The logic of this thesis is so faulty it could have been concocted by a Democrat (I simply can’t think of anything more insulting to say that that!). All this proves is that the authors are biased as Arne Duncan, Secretary of Education. FYI:Teachers seldom leave the profession to go to harder jobs. They don’t call it “burned-out” because of the ease of the job. I invite any of you … all of you to come walk a week in my shoes. I’ve worked 19 years as a classroom teacher and 10 years in the private sector …including 4 1/2 in radio advertising sales
Teachers don’t deserve more because they make more when they leave teaching. They deserve more because the number of things they do at one time, and the responsibilites they have, are greater than most mid-level managers.
Wait til you fools succeed with chaterizing the public schools and teachers have the freedom to change jobs and go to he highest bidder. Then you will see that teachers simply won’t put up with the crap we have to put with now at the cheap price you’r paying. Really, you have as much clue as Obama has re: the economy.
So it would be foolish to allow a freer market in teaching skill because then teachers would be paid closer to their actual worth, i.e. more?
Oh Joe, you’ve managed to get just about everything wrong in your desire to maintain the status quo and posit that teachers are underpaid. That’s why your post is long on insults and short on explanations.
In fact, one of the main reasons kids are attracted to teaching is because of the supposed security of the position. Turns out not to be nearly as true as the kids think but that’s the assumption. But it’s that assumption of job security that’s part of the reason why there’s no teacher shortage and never has been.
But Joe, you really can’t have it both ways.
If a freer market, i.e. charterized public school system, in teaching skill would result higher pay then why doesn’t that dynamic operate right now?
Surely the teachers who are underpaid due to, well, what? should have their skills recognized outside the profession and have that recognition measured in their compensation. If the logic’s faulty invoking “burn out” isn’t much of an explanation since it’s really an excuse for teachers departing the profession and not an explanation.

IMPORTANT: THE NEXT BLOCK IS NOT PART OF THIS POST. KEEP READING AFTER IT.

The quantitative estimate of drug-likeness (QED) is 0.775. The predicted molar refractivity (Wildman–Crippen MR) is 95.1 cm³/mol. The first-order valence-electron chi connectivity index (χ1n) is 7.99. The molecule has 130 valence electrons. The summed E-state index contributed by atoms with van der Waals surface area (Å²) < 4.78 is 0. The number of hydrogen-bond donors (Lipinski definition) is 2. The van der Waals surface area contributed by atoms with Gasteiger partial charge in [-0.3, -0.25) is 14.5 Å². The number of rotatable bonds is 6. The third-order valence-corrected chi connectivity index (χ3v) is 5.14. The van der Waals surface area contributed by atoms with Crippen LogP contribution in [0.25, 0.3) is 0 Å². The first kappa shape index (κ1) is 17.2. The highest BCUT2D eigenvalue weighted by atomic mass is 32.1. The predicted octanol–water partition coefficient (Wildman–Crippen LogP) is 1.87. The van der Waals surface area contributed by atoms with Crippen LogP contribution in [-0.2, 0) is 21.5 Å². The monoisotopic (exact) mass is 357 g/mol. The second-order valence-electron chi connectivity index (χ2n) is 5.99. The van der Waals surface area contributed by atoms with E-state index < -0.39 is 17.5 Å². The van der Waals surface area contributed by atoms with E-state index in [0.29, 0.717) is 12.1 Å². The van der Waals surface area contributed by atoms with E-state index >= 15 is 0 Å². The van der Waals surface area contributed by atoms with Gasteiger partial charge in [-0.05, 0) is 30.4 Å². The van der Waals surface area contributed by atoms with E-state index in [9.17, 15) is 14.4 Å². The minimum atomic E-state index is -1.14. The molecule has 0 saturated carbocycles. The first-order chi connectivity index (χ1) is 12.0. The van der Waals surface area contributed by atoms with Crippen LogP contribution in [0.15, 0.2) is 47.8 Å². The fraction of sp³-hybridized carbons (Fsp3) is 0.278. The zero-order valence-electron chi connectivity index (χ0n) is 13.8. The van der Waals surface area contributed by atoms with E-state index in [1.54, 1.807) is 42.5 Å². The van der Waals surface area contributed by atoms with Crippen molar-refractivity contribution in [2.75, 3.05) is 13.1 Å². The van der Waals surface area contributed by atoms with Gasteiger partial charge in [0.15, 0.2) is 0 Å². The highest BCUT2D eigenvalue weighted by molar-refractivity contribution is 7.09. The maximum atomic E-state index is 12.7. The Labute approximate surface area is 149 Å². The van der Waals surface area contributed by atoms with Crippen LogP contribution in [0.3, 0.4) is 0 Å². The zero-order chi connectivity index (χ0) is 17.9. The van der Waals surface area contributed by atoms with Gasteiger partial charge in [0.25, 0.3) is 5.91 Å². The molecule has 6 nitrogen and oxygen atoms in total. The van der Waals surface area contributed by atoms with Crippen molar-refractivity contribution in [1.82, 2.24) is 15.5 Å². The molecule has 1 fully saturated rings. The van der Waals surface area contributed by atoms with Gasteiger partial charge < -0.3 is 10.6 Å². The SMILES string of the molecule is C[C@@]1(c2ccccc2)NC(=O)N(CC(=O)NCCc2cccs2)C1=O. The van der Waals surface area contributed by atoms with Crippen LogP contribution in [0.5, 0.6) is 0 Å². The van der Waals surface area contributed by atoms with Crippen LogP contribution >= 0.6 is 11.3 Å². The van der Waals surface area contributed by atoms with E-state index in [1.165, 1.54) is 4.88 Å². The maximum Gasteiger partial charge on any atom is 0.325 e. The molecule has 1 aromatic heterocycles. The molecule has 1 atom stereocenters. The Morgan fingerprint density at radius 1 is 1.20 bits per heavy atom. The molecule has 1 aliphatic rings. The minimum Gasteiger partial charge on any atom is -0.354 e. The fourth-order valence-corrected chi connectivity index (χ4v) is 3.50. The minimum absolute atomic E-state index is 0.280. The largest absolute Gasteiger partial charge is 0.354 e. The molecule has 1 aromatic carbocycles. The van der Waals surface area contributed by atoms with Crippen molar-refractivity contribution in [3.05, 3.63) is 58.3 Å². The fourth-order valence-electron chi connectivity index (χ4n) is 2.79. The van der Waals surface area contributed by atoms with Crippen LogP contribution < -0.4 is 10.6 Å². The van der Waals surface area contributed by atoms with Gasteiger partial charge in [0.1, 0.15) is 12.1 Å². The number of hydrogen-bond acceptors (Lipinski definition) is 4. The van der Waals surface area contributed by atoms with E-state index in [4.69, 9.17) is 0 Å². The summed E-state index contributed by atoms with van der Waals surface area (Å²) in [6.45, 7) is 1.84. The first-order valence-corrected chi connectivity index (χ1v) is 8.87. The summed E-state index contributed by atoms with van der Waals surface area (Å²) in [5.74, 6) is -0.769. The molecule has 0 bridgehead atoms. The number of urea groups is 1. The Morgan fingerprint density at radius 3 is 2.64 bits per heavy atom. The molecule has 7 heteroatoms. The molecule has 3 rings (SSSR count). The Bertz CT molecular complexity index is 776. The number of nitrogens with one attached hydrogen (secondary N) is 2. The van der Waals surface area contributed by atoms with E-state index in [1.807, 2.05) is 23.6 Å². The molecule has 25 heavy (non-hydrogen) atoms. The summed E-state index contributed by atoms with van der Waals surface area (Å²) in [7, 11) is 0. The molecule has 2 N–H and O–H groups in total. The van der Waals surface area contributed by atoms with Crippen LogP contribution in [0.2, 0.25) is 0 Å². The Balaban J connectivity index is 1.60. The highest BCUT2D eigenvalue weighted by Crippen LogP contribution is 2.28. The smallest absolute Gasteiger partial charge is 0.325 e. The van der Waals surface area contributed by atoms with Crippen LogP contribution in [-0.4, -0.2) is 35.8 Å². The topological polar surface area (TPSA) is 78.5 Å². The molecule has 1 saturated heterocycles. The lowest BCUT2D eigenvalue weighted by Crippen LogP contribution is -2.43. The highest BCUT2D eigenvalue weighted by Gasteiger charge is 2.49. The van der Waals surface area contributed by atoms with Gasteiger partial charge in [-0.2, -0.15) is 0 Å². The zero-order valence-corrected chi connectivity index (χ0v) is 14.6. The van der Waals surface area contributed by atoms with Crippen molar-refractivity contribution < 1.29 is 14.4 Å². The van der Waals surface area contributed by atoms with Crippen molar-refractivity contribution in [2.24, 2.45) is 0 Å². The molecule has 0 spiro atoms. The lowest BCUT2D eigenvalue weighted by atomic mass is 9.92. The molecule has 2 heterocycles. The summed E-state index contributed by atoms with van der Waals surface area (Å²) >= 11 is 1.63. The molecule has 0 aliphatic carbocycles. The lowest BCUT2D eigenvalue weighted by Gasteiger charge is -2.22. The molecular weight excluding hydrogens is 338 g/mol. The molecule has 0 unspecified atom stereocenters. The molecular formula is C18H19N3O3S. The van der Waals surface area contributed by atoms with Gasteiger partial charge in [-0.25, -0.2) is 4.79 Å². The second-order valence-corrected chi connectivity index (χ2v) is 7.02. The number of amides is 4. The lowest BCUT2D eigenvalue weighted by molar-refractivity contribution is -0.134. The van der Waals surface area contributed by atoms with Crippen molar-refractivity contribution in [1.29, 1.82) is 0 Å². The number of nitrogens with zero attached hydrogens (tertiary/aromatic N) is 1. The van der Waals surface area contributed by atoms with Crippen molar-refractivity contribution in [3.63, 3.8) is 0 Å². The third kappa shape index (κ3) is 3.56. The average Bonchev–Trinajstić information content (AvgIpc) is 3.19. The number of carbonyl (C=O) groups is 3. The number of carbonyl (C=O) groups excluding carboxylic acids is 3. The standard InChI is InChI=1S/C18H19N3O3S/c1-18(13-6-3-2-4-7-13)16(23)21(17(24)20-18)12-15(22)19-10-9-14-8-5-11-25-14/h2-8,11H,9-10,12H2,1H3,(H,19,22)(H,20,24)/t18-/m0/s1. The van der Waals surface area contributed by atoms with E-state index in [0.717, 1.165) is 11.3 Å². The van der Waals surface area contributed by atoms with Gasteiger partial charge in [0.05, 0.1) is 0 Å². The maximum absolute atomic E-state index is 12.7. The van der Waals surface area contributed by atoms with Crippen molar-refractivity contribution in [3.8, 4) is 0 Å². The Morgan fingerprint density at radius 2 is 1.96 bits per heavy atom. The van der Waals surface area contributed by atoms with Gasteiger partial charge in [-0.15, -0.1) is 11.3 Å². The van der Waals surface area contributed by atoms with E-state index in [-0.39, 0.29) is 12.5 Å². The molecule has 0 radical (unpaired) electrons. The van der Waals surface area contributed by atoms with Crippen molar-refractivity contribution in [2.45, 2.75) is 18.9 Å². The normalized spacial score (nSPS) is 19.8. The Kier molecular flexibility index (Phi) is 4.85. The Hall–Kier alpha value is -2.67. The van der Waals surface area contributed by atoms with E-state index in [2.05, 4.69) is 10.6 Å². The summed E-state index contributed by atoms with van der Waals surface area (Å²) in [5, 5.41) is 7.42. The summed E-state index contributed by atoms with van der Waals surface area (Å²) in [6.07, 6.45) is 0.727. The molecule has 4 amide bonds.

You are accusing me of something I did not say. I AM in favor of a freeer market. I make the argument to my fellow teachers that we would be better with a freer market all the time. I regularrly see evidence of how the school districts take advantage of the unions to keep wages low.
Neither do I wish to maintain the status quo. Where is there evidence of that? My attack was on the LACK of logic in the thesis that said teachers must not underpaid because when they take other jobs they make less money.
The charter schools currently can pay less because they are intheir infancy. At this point their expereinced teachers are in general not that expereinced. Teachers get better and more efficient every year. (It’s the general truth behind the salary ladder. I know you don’t like that truth and will be able to give me 3 example of how its not true but IN GENERAL it is true and why it was put in place in the first place.) Round about a teacher’s 4th or 5th year they see their age/college peers reaping the benefits of longevity in the corporate world. Think: the difference in hours a public accountant puts in in their beginning years vs after 5 years. The 16 hour days are fewer. The perks better. Its at this point in teaching that teachere look around and say: “Hey why not me.” They;re making more and working less, and I’l not. Schools lose a lot of teachers at this point. When the economy was not in the crapper Schools were having difficulty keeping teahers … especially in subject that translated to corporate work faster (i.e. Math & Science) My point is that if charters want to keep thier high standards they will have to offer better salaries along the way to keep their better “master” teachers. I believe in the compeittive marketplace and believe the smart charters WILL make those offers to some and will force others to do so because they will not be competitive with those who do.